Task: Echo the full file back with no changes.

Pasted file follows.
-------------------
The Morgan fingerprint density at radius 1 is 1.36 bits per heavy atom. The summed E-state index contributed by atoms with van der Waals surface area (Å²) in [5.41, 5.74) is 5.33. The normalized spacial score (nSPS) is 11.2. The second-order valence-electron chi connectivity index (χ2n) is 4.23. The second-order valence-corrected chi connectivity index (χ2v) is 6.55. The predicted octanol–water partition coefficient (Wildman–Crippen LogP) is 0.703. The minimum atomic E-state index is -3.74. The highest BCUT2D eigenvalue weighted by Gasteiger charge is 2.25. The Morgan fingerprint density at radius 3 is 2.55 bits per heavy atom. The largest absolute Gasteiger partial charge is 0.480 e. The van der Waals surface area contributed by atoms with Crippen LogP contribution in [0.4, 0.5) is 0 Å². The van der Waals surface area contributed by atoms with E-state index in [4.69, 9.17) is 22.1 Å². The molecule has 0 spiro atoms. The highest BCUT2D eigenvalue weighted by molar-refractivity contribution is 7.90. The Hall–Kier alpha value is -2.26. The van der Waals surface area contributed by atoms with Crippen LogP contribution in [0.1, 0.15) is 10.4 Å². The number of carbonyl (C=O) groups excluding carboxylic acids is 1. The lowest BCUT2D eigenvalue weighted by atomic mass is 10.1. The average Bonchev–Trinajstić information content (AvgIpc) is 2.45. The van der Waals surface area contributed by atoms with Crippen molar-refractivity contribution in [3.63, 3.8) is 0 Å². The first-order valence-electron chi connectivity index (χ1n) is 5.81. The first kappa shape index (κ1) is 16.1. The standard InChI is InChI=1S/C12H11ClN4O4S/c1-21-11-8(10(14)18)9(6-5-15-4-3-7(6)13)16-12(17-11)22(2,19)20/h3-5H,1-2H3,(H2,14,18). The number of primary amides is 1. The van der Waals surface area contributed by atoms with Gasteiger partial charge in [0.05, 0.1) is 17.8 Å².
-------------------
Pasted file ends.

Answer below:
The Morgan fingerprint density at radius 1 is 1.36 bits per heavy atom. The summed E-state index contributed by atoms with van der Waals surface area (Å²) in [5.41, 5.74) is 5.33. The normalized spacial score (nSPS) is 11.2. The second-order valence-electron chi connectivity index (χ2n) is 4.23. The second-order valence-corrected chi connectivity index (χ2v) is 6.55. The predicted octanol–water partition coefficient (Wildman–Crippen LogP) is 0.703. The minimum atomic E-state index is -3.74. The highest BCUT2D eigenvalue weighted by Gasteiger charge is 2.25. The Morgan fingerprint density at radius 3 is 2.55 bits per heavy atom. The largest absolute Gasteiger partial charge is 0.480 e. The van der Waals surface area contributed by atoms with Crippen LogP contribution in [0.4, 0.5) is 0 Å². The van der Waals surface area contributed by atoms with E-state index in [4.69, 9.17) is 22.1 Å². The molecule has 0 spiro atoms. The highest BCUT2D eigenvalue weighted by molar-refractivity contribution is 7.90. The Hall–Kier alpha value is -2.26. The van der Waals surface area contributed by atoms with Crippen LogP contribution in [0.1, 0.15) is 10.4 Å². The number of carbonyl (C=O) groups excluding carboxylic acids is 1. The lowest BCUT2D eigenvalue weighted by atomic mass is 10.1. The average Bonchev–Trinajstić information content (AvgIpc) is 2.45. The van der Waals surface area contributed by atoms with Crippen molar-refractivity contribution in [3.63, 3.8) is 0 Å². The first-order valence-electron chi connectivity index (χ1n) is 5.81. The first kappa shape index (κ1) is 16.1. The standard InChI is InChI=1S/C12H11ClN4O4S/c1-21-11-8(10(14)18)9(6-5-15-4-3-7(6)13)16-12(17-11)22(2,19)20/h3-5H,1-2H3,(H2,14,18). The number of primary amides is 1. The van der Waals surface area contributed by atoms with Gasteiger partial charge in [0.05, 0.1) is 17.8 Å².